CHAPTER III

SUBMISSION AND SELECTION OF ACTIONS

Article 8

Submission of actions

Actions shall be submitted to the Commission in accordance with the detailed rules issued under Article 6. Submissions shall contain all the information necessary to enable the Commission to make its selection in accordance with Article 9.

Article 9

Selection of actions for financial assistance

Submitted actions shall be evaluated by the Commission. When selecting actions for financial assistance under the Programme, the Commission shall take account of the following:

(a)

the objectives referred to in Article 1;

(b)

the conditions set out in Annexes I and II, as appropriate;

(c)

the contribution of the actions to reducing road congestion;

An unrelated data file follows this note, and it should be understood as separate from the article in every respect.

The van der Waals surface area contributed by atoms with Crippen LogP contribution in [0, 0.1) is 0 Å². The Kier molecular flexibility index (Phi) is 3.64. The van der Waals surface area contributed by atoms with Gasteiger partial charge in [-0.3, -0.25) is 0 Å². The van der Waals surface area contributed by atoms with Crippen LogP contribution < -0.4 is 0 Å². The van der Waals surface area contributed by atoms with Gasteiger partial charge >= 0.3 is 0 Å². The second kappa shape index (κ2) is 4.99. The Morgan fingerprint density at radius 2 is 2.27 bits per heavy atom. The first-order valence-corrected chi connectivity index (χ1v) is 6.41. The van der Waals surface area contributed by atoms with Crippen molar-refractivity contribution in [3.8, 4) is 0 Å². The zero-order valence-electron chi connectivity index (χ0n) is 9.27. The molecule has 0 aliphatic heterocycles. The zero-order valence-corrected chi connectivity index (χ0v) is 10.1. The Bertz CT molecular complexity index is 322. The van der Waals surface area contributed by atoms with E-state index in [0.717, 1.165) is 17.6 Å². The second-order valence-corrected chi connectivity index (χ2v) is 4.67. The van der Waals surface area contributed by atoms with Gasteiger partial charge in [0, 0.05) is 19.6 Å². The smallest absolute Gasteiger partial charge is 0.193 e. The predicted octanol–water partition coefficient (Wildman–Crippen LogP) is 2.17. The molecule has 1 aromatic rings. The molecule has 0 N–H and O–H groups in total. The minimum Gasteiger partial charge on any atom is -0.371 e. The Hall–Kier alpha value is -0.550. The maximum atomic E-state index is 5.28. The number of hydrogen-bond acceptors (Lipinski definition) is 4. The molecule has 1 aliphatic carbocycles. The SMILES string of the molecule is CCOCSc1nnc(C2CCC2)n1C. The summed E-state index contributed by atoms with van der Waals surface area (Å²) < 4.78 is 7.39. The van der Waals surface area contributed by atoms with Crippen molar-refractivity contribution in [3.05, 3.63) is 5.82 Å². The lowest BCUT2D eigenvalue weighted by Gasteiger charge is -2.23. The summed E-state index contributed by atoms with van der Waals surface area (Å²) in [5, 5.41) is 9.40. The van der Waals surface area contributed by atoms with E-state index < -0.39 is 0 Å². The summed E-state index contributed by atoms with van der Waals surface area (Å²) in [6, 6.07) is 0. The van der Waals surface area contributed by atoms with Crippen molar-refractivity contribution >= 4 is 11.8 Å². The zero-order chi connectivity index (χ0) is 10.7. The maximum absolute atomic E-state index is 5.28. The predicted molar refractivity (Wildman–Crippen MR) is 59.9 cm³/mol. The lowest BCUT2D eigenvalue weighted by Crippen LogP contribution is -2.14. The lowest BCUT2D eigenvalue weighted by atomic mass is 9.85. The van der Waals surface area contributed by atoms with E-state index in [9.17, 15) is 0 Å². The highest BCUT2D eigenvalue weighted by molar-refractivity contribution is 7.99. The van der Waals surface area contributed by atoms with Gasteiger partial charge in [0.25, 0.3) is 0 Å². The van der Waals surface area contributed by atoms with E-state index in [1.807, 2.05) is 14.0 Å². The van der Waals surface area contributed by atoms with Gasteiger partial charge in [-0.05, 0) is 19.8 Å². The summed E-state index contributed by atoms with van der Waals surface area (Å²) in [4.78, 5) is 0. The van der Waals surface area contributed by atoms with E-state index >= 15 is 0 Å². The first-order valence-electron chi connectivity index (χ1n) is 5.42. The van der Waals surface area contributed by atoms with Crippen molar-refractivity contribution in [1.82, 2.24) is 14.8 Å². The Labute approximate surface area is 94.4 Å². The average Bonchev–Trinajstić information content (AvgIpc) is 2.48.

(d)

the relative environmental merits of the actions, including their contribution to reducing negative environmental effects caused by short sea shipping, rail and inland waterway transport. Specific attention will be paid to projects going beyond legally binding environmental requirements;

(e)

the overall sustainability of the actions.

The decision to grant financial assistance shall be adopted in accordance with the procedure referred to in Article 10(2).

The Commission shall inform the beneficiaries of its decision.

CHAPTER IV

FINAL PROVISIONS

Article 10

Committee

1.   The Commission shall be assisted by a committee.

2.   Where reference is made to this paragraph, Articles 4 and 7 of Decision 1999/468/EC shall apply, having regard to the provisions of Article 8 thereof.

The period laid down in Article 4(3) of Decision 1999/468/EC shall be set at three months.